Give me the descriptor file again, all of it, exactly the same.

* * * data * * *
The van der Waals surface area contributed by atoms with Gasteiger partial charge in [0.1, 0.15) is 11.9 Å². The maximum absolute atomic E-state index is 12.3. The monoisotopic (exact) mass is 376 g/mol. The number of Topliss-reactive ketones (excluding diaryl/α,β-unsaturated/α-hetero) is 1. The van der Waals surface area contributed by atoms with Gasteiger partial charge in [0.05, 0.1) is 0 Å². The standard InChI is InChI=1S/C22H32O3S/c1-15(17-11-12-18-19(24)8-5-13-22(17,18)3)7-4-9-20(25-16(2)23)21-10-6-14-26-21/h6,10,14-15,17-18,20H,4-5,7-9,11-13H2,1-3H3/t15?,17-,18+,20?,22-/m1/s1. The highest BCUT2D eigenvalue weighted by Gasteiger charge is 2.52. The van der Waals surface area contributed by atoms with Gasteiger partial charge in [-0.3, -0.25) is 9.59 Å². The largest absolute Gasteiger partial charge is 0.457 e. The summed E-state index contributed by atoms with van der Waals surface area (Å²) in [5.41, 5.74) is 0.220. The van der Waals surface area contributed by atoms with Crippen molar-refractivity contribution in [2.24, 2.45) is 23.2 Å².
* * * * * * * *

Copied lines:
The van der Waals surface area contributed by atoms with Gasteiger partial charge in [0.1, 0.15) is 11.9 Å². The maximum absolute atomic E-state index is 12.3. The monoisotopic (exact) mass is 376 g/mol. The number of Topliss-reactive ketones (excluding diaryl/α,β-unsaturated/α-hetero) is 1. The van der Waals surface area contributed by atoms with Gasteiger partial charge in [0.05, 0.1) is 0 Å². The standard InChI is InChI=1S/C22H32O3S/c1-15(17-11-12-18-19(24)8-5-13-22(17,18)3)7-4-9-20(25-16(2)23)21-10-6-14-26-21/h6,10,14-15,17-18,20H,4-5,7-9,11-13H2,1-3H3/t15?,17-,18+,20?,22-/m1/s1. The highest BCUT2D eigenvalue weighted by Gasteiger charge is 2.52. The van der Waals surface area contributed by atoms with Gasteiger partial charge in [-0.3, -0.25) is 9.59 Å². The largest absolute Gasteiger partial charge is 0.457 e. The summed E-state index contributed by atoms with van der Waals surface area (Å²) in [5.41, 5.74) is 0.220. The van der Waals surface area contributed by atoms with Crippen molar-refractivity contribution in [2.24, 2.45) is 23.2 Å².